We can chalk this one up to one of the easiest breakdowns of a struggling player. Manny Machado was hitting into some bad luck and despite his low average, he was consistently near the top of the leaderboard in exit velocity. However, if you watched Machado on a daily basis you knew that he became way too pull happy and was trying to hit everything for a home run.

Machado’s approach changed in the month of July as he began to use all fields and stopped trying to hit a homer every at bat. The result has been the return of the hitter we have seen over the last couple of seasons that made him one of the best young hitters in baseball. We may never know why Machado entered the year with a different mindset and why he finally decided to go back to what he does best, but at least it has happened during the season and not this winter.

The least surprising development in all of this is that Machado can still hit the ball over the fence even when he isn’t trying to.

 

Bundy’s Special Night

The Orioles have maintained throughout the season that they have stuck to the plan that they laid out in the spring for handling Dylan Bundy’s workload. I’m still curious to see how this will end as Bundy is on pace to throw close to 200 innings after throwing under 110 in 2016.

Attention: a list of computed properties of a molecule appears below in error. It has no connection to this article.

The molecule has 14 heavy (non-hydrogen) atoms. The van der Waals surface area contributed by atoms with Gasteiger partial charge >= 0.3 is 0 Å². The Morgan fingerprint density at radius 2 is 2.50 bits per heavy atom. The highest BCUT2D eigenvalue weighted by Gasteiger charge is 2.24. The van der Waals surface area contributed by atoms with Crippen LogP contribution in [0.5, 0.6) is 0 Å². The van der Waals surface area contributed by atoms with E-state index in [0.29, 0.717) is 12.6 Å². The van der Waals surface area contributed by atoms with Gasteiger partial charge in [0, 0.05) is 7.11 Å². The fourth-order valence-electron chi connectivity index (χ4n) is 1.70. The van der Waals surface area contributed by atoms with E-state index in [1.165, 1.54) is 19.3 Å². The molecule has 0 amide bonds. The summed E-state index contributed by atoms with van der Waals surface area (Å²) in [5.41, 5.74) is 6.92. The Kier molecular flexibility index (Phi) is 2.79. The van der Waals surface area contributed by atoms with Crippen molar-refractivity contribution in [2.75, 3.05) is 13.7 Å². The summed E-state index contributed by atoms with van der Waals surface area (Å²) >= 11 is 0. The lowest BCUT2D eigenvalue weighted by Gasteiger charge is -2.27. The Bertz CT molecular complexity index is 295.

After allowing seven earned runs to the Houston Astros on July 23rd, Bundy didn’t pitch again until August 1st and the results were extremely encouraging as he threw an eight-inning gem against the Kansas City Royals. Bundy didn’t get as much rest between starts this time around, but it was still five days and he once again was special as he struck out 10 in seven innings.

The Orioles don’t have an off-day until August 17th so Bundy will pitch on normal rest in his next scheduled start and it will be interesting to see how he responds. This will continue to be one of the top storylines over the next two months as the team tries to make the postseason and not overwork their young ace.